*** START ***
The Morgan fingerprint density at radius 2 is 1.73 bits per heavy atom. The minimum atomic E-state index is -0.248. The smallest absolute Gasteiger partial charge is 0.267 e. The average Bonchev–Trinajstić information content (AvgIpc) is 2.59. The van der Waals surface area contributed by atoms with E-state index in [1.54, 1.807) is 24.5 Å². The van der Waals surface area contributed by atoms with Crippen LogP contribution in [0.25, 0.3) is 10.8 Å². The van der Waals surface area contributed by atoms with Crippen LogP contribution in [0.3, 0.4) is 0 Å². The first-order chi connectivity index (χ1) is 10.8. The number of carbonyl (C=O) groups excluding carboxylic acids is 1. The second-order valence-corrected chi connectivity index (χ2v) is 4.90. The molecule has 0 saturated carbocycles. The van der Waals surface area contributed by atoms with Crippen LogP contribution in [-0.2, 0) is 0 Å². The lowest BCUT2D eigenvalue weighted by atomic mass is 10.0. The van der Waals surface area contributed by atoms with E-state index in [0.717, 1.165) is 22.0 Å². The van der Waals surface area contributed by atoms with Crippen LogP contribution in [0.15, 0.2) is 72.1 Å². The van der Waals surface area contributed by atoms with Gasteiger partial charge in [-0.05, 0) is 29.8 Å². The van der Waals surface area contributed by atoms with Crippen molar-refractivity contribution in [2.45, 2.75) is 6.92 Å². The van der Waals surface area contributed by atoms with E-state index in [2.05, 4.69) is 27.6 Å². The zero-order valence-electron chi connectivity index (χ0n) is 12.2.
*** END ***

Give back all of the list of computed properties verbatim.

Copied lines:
The Morgan fingerprint density at radius 2 is 1.73 bits per heavy atom. The minimum atomic E-state index is -0.248. The smallest absolute Gasteiger partial charge is 0.267 e. The average Bonchev–Trinajstić information content (AvgIpc) is 2.59. The van der Waals surface area contributed by atoms with E-state index in [1.54, 1.807) is 24.5 Å². The van der Waals surface area contributed by atoms with Crippen LogP contribution in [0.25, 0.3) is 10.8 Å². The van der Waals surface area contributed by atoms with Crippen LogP contribution in [0.3, 0.4) is 0 Å². The first-order chi connectivity index (χ1) is 10.8. The number of carbonyl (C=O) groups excluding carboxylic acids is 1. The second-order valence-corrected chi connectivity index (χ2v) is 4.90. The molecule has 0 saturated carbocycles. The van der Waals surface area contributed by atoms with Crippen LogP contribution in [-0.2, 0) is 0 Å². The lowest BCUT2D eigenvalue weighted by atomic mass is 10.0. The van der Waals surface area contributed by atoms with E-state index in [0.717, 1.165) is 22.0 Å². The van der Waals surface area contributed by atoms with Crippen LogP contribution in [0.15, 0.2) is 72.1 Å². The van der Waals surface area contributed by atoms with Gasteiger partial charge in [-0.05, 0) is 29.8 Å². The van der Waals surface area contributed by atoms with Crippen molar-refractivity contribution in [2.45, 2.75) is 6.92 Å². The van der Waals surface area contributed by atoms with E-state index in [2.05, 4.69) is 27.6 Å². The zero-order valence-electron chi connectivity index (χ0n) is 12.2.